To play the Washtub Bass, the musician positions their foot on the rim of the washtub’s bottom. By firmly planting their foot, they establish a stable base that enables them to control the instrument. By applying or releasing tension on the string with one hand while strumming or plucking it with the other hand, the musician produces the desired sound. This technique allows for variations in pitch and volume, contributing to the instrument’s expressive capabilities.
Washtub Basses have the versatility to be electrified and amplified using microphones. This feature enables musicians to play the instrument in larger venues or alongside amplified instruments, ensuring that the deep and resonant sound of the Washtub Bass can be heard clearly in various performance settings. The addition of amplification expands the instrument’s sonic possibilities and allows it to blend seamlessly with other amplified instruments.
A notable Washtub Bass crafted by Fritz Richmond is proudly displayed at the Smithsonian Institution. This recognition highlights the instrument’s cultural significance and its impact on American music history. The presence of a Washtub Bass at such a prestigious institution serves as a testament to its unique musical heritage and its enduring place within the realm of folk and traditional music.
The Washtub Bass has seen its fair share of talented players throughout history. Will Shade (1898-1966), a prominent musician of the Memphis Jug Band, showcased his skills on the instrument, contributing to the band’s iconic sound. Fritz Richmond (1939-2005), known for his work with the Jim Kweskin Jug Band, was a skilled Washtub Bass player who left a lasting impact on the instrument’s legacy. Brian Ritchie of the Violent Femmes has also embraced the instrument, incorporating it into the band’s eclectic sound.
The influence of the Washtub Bass even extends to iconic musicians like David Bowie. Before he rose to fame, Bowie dabbled with the instrument as a pre-teen, highlighting its accessibility and appeal to musicians of all backgrounds.
Sam Phillips, the legendary founder of Sun Records, initially sought out gut bucket or Washtub Bass music to record when he first discovered Elvis Presley. This underscores the instrument’s significance within the realm of early rock and roll and its contribution to the development of groundbreaking music.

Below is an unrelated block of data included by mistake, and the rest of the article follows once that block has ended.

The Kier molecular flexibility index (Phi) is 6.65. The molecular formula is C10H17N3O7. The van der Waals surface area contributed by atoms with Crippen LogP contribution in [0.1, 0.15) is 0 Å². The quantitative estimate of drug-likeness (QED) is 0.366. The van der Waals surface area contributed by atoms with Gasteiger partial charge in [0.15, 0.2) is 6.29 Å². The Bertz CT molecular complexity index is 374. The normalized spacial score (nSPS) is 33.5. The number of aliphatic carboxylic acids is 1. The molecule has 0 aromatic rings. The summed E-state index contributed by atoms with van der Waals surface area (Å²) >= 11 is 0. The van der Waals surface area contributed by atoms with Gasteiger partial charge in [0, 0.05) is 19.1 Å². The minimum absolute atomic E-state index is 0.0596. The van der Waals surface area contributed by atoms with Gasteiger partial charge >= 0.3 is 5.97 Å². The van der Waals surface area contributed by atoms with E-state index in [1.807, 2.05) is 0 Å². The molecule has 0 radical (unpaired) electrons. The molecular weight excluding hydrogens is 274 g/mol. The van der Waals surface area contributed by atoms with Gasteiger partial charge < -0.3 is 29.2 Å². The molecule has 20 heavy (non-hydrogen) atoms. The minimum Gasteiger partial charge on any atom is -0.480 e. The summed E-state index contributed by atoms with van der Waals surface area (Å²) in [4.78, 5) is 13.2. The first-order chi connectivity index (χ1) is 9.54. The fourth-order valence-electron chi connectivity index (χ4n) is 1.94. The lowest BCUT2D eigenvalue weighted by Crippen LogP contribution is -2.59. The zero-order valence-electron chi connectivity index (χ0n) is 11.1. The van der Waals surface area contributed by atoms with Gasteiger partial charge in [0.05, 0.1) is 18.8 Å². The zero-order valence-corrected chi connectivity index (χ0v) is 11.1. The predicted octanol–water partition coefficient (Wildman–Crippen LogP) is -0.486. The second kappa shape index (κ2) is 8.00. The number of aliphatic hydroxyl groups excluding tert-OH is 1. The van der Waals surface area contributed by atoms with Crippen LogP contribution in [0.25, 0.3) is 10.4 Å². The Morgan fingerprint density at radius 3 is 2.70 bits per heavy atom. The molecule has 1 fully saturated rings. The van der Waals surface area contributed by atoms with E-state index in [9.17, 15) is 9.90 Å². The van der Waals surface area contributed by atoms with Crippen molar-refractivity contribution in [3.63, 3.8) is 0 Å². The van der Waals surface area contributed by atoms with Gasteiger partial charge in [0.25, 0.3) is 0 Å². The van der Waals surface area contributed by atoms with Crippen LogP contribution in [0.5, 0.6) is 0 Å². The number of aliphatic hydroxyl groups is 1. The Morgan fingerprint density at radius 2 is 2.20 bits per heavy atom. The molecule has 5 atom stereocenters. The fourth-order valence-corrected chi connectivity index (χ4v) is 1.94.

Jug bands featuring Washtub Basses experienced peak popularity between 1925 and 1935, particularly in Memphis and Louisville. During this era, these ensembles captivated audiences with their energetic performances and infectious rhythms. However, it is worth noting that jug bands with Washtub Basses first gained popularity in New Orleans as early as 1900, illustrating the instrument’s deep roots in the region’s musical heritage.
The versatility of the Washtub Bass extends to the various alternative “washtubs” that can be used in its construction. Instead of a traditional metal washtub, creative builders have utilized different objects to serve as resonators. This adaptability has led to the emergence of alternative names for the instrument in different countries and regions. For instance, it may be referred to as a gas tank bass, barrel bass, box bass (in Trinidad), bush bass (in Australia), babatoni (in South Africa), dumdum (in Zimbabwe), dan bau (in Vietnam), sanduku (in Zanzibar), tulon (in Italy), or tingotalango (in Cuba). These names reflect the diverse materials and cultural contexts in which the instrument is found.
The tea chest bass represents a popular variation of the Washtub Bass. This version replaces the traditional metal washtub with a wooden tea chest, providing a distinct tonal quality to the instrument. The construction typically involves attaching a broomstick or wooden pole to the tea chest, which acts as the resonator. One or more strings are then added to complete the instrument. The tea chest bass is beloved for its warm and resonant sound, and its accessibility has made it a favorite among musicians who appreciate its simplicity and unique character.